If taking VanderCook classes isn’t for you, there are still options. Consider banding with a few other musical friends and form a small performing group; a string quartet consisting of four Illinois Tech students performed at Coffeehouse last semester. In addition, an unofficial student organization is in the midst of forming for this exact purpose; forming small chamber music groups to showcase Illinois Tech musical talent. Students interested in playing in a chamber music group like this are welcome to contact [email protected].  

Additionally, there is an acapella student organization on campus; Illinois Tech Acapella is divided into three student groups: the X-Chromatones (an all-female group), Crown Joules (all male), and TechTonics (which welcomes all genders). Students are placed in groups based on the results of auditions which occur in the beginning of the fall and spring semesters. Questions can be directed to [email protected].


Illinois Tech may not offer language classes, but the university does have a valuable resource for those interested in language learners: the high percentage of Illinois Tech students that are already fluent in more than one language. Inspired by this fact, in the spring of 2018, student Shalhevet Argamon created a student organization called Global Languages Organization (GLO). The organization acts as a network of students interested in learning other languages, and facilitates forming language-learning partnerships. The group will kick off the year with a social event in the Bog on September 6, from 6-10 p.m. The evening will include casual conversation, games, music, free food, and prizes.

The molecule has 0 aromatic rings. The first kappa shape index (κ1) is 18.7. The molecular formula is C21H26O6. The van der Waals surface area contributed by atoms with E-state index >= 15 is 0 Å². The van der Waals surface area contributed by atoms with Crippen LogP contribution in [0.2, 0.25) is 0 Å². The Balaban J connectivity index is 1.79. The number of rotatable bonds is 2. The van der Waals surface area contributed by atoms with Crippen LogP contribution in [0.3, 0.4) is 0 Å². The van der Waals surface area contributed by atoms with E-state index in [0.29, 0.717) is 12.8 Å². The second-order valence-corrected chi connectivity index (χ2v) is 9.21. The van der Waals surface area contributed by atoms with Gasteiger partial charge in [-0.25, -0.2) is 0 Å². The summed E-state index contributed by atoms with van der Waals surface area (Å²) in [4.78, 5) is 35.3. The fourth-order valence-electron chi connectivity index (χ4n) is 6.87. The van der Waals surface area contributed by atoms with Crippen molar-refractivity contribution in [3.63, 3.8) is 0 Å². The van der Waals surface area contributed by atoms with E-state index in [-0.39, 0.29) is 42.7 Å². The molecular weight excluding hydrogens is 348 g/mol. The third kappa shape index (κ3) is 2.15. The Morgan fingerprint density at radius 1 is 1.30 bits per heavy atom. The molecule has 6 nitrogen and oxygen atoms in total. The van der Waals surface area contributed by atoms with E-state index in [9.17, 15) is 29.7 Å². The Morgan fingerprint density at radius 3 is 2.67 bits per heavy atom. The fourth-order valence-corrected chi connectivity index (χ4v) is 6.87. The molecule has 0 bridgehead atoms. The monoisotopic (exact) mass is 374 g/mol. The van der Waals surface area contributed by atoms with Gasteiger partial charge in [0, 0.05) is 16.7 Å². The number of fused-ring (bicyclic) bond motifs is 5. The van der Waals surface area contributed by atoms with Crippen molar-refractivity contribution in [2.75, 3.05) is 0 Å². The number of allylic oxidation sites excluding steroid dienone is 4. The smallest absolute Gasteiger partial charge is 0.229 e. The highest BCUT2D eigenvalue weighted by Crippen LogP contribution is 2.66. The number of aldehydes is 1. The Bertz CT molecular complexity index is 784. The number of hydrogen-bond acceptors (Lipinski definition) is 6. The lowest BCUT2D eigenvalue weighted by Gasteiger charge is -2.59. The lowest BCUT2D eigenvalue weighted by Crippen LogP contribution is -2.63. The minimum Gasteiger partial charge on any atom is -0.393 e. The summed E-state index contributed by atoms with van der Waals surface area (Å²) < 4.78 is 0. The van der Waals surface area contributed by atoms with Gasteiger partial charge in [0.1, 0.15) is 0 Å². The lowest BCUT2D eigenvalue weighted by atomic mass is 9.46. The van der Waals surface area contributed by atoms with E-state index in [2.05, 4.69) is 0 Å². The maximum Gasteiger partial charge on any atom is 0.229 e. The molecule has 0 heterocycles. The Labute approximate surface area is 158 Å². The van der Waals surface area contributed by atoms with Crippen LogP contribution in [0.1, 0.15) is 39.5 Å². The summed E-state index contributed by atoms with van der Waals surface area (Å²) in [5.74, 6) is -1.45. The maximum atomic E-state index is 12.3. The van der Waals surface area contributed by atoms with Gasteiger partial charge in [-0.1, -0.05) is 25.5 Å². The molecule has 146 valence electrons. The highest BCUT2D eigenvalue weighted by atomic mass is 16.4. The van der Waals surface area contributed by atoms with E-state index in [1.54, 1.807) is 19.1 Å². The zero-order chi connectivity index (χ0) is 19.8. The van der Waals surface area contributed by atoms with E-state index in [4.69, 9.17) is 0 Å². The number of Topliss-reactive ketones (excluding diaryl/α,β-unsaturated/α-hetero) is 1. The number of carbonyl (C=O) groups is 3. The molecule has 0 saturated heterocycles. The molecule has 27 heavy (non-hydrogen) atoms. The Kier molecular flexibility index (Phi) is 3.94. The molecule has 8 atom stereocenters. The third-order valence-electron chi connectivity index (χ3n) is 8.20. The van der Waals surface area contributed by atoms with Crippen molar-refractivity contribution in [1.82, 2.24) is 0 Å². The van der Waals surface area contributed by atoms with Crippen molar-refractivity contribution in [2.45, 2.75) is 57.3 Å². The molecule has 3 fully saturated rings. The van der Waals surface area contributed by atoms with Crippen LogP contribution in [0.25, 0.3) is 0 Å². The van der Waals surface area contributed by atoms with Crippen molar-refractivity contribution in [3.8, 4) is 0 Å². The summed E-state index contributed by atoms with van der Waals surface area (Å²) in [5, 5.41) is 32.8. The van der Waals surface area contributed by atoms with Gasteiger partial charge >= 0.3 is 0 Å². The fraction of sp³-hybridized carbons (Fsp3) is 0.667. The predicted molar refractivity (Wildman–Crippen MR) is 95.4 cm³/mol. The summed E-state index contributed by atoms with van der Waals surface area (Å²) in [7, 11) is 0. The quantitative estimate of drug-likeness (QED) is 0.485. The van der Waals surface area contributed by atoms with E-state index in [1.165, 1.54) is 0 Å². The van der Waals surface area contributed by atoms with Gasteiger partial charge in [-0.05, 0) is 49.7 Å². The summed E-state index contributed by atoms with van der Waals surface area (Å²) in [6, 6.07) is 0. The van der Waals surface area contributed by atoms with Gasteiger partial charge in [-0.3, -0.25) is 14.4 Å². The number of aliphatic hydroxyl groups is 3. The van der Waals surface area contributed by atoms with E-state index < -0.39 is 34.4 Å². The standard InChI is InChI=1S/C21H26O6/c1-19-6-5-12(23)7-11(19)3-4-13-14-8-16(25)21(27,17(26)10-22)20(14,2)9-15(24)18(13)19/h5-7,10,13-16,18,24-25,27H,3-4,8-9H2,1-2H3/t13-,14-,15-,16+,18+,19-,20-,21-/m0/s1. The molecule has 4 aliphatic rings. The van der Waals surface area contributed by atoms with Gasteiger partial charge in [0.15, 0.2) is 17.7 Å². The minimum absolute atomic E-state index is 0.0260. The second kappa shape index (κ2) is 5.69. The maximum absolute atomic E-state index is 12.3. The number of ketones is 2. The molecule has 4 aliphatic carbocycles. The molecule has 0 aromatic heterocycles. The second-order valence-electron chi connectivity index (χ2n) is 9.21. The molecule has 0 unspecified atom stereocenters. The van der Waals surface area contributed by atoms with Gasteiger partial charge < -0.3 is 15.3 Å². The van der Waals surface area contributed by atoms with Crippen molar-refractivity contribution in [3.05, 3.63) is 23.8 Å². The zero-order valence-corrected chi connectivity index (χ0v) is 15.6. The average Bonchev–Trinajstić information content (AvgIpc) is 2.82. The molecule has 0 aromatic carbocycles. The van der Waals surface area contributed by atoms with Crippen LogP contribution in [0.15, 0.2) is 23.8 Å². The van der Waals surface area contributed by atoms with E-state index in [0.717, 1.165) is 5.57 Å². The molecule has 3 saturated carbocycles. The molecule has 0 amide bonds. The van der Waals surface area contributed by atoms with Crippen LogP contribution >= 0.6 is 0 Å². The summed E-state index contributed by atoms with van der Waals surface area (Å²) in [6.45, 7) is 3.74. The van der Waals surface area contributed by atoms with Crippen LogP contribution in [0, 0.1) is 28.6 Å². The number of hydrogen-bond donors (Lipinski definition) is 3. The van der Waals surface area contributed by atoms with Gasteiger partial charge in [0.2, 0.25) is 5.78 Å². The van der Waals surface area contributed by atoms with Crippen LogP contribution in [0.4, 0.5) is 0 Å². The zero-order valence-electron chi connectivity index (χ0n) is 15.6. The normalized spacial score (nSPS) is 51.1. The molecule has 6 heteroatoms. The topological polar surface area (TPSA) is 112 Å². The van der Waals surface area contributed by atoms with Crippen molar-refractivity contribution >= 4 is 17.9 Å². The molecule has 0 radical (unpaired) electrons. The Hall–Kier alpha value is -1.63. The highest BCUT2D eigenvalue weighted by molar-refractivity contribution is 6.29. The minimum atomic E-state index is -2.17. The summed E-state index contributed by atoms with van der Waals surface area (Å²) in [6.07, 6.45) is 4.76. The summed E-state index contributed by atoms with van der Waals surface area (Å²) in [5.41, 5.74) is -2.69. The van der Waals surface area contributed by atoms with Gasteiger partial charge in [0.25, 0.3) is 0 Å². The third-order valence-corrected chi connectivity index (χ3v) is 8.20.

Are you a dancer? There’s a student organization for this, too; Love to Dance (LTD) is an opportunity for Illinois Tech students to express themselves through dance. They welcome all styles, from ballet, to hip-hop, to classical Indian dance. Auditions for the 2018-2019 academic year will occur on August 29 and 30 from 7:30 p.m. until 9:30 p.m., with a tentative location being Hermann Hall Ballroom. (More information will be available on HawkLink closer to the event date.) Dancers only need to attend one of the two dates. Questions can be directed to [email protected].


33rd Street Productions is Illinois Tech’s theater group on campus, and is completely student-run. They welcome all Illinois Tech and VanderCook students, and urge that absolutely no experience is necessary for interested students to get involved. There are a variety of ways to get involved in the organization other than acting, as well: the group also has needs including play selection, directing, stage managing, prop and set design and construction, creating costumes, helping out backstage, and technical lighting. All questions can be directed to [email protected].

Of course, I am not claiming that this is a complete list of every creative outlet on campus, but rather a helpful guide to those that I am aware of. And of course, if a student group does not exist for an activity that you are passionate about, I highly encourage you to create your own student organization! You can find out more information on how to do so at


Appears in
2018 - Fall - Issue 1